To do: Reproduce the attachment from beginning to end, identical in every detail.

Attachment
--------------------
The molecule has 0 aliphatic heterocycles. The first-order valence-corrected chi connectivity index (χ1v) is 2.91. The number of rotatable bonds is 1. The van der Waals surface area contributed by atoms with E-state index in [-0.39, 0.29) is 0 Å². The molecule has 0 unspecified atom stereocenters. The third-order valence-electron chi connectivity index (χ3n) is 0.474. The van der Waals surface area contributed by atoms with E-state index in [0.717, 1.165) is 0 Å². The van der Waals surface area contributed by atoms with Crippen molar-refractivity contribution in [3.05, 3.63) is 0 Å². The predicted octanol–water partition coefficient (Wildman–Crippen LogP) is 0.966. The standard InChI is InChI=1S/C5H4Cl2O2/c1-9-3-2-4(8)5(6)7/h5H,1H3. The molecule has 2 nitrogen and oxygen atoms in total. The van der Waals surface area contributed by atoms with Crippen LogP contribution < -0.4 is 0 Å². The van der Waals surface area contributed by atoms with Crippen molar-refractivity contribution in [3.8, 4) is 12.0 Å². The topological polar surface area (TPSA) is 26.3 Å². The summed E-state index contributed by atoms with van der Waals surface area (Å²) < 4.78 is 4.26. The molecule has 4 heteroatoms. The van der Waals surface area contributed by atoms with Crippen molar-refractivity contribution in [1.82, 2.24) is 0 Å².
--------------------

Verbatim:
The molecule has 0 aliphatic heterocycles. The first-order valence-corrected chi connectivity index (χ1v) is 2.91. The number of rotatable bonds is 1. The van der Waals surface area contributed by atoms with E-state index in [-0.39, 0.29) is 0 Å². The molecule has 0 unspecified atom stereocenters. The third-order valence-electron chi connectivity index (χ3n) is 0.474. The van der Waals surface area contributed by atoms with E-state index in [0.717, 1.165) is 0 Å². The van der Waals surface area contributed by atoms with Crippen molar-refractivity contribution in [3.05, 3.63) is 0 Å². The predicted octanol–water partition coefficient (Wildman–Crippen LogP) is 0.966. The standard InChI is InChI=1S/C5H4Cl2O2/c1-9-3-2-4(8)5(6)7/h5H,1H3. The molecule has 2 nitrogen and oxygen atoms in total. The van der Waals surface area contributed by atoms with Crippen LogP contribution < -0.4 is 0 Å². The van der Waals surface area contributed by atoms with Crippen molar-refractivity contribution in [3.8, 4) is 12.0 Å². The topological polar surface area (TPSA) is 26.3 Å². The summed E-state index contributed by atoms with van der Waals surface area (Å²) < 4.78 is 4.26. The molecule has 4 heteroatoms. The van der Waals surface area contributed by atoms with Crippen molar-refractivity contribution in [1.82, 2.24) is 0 Å².